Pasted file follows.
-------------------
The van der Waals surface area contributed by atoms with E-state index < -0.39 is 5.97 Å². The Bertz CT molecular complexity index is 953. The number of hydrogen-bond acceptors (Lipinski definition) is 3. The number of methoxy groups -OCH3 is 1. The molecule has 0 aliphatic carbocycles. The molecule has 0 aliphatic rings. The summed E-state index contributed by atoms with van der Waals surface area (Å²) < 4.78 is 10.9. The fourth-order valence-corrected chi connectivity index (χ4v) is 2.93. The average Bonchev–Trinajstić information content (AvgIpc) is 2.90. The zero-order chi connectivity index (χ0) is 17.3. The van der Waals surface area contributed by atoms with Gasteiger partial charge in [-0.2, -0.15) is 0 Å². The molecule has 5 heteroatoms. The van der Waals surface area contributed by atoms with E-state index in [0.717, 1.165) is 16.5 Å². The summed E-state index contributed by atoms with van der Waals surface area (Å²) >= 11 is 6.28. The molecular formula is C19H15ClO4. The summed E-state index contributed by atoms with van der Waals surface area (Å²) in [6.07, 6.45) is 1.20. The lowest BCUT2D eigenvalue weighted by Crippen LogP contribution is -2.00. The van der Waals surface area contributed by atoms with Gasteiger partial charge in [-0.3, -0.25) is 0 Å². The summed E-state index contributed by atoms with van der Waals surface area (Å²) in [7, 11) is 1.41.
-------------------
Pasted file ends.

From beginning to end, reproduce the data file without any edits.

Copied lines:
The van der Waals surface area contributed by atoms with E-state index < -0.39 is 5.97 Å². The Bertz CT molecular complexity index is 953. The number of hydrogen-bond acceptors (Lipinski definition) is 3. The number of methoxy groups -OCH3 is 1. The molecule has 0 aliphatic carbocycles. The molecule has 0 aliphatic rings. The summed E-state index contributed by atoms with van der Waals surface area (Å²) < 4.78 is 10.9. The fourth-order valence-corrected chi connectivity index (χ4v) is 2.93. The average Bonchev–Trinajstić information content (AvgIpc) is 2.90. The zero-order chi connectivity index (χ0) is 17.3. The van der Waals surface area contributed by atoms with Gasteiger partial charge in [-0.2, -0.15) is 0 Å². The molecule has 5 heteroatoms. The van der Waals surface area contributed by atoms with E-state index in [0.717, 1.165) is 16.5 Å². The summed E-state index contributed by atoms with van der Waals surface area (Å²) >= 11 is 6.28. The molecular formula is C19H15ClO4. The summed E-state index contributed by atoms with van der Waals surface area (Å²) in [6.07, 6.45) is 1.20. The lowest BCUT2D eigenvalue weighted by Crippen LogP contribution is -2.00. The van der Waals surface area contributed by atoms with Gasteiger partial charge in [-0.3, -0.25) is 0 Å². The summed E-state index contributed by atoms with van der Waals surface area (Å²) in [7, 11) is 1.41.